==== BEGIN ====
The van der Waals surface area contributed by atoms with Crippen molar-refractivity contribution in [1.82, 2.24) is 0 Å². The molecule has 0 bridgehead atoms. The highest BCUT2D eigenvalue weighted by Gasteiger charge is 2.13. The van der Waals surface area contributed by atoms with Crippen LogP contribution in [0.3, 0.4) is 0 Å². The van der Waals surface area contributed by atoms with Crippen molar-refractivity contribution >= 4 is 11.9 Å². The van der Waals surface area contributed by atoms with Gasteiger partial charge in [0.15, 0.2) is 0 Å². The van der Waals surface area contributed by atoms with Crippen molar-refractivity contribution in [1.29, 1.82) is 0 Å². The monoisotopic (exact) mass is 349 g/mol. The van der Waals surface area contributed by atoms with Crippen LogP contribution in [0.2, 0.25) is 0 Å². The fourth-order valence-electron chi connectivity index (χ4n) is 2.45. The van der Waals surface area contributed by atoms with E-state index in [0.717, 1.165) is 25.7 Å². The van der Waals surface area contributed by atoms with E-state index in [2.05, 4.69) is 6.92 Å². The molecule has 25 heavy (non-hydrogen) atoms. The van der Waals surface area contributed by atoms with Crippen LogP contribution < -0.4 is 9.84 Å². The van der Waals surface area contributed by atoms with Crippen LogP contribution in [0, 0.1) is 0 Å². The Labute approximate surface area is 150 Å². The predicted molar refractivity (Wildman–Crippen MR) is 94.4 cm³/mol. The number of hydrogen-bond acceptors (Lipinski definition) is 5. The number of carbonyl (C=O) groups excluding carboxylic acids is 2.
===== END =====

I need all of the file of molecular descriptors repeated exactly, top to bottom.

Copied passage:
The van der Waals surface area contributed by atoms with Crippen molar-refractivity contribution in [1.82, 2.24) is 0 Å². The molecule has 0 bridgehead atoms. The highest BCUT2D eigenvalue weighted by Gasteiger charge is 2.13. The van der Waals surface area contributed by atoms with Crippen LogP contribution in [0.3, 0.4) is 0 Å². The van der Waals surface area contributed by atoms with Crippen molar-refractivity contribution >= 4 is 11.9 Å². The van der Waals surface area contributed by atoms with Gasteiger partial charge in [0.15, 0.2) is 0 Å². The van der Waals surface area contributed by atoms with Crippen molar-refractivity contribution in [1.29, 1.82) is 0 Å². The monoisotopic (exact) mass is 349 g/mol. The van der Waals surface area contributed by atoms with Crippen LogP contribution in [0.2, 0.25) is 0 Å². The fourth-order valence-electron chi connectivity index (χ4n) is 2.45. The van der Waals surface area contributed by atoms with E-state index in [0.717, 1.165) is 25.7 Å². The van der Waals surface area contributed by atoms with E-state index in [2.05, 4.69) is 6.92 Å². The molecule has 25 heavy (non-hydrogen) atoms. The van der Waals surface area contributed by atoms with Crippen LogP contribution < -0.4 is 9.84 Å². The van der Waals surface area contributed by atoms with Crippen LogP contribution in [0, 0.1) is 0 Å². The Labute approximate surface area is 150 Å². The predicted molar refractivity (Wildman–Crippen MR) is 94.4 cm³/mol. The number of hydrogen-bond acceptors (Lipinski definition) is 5. The number of carbonyl (C=O) groups excluding carboxylic acids is 2.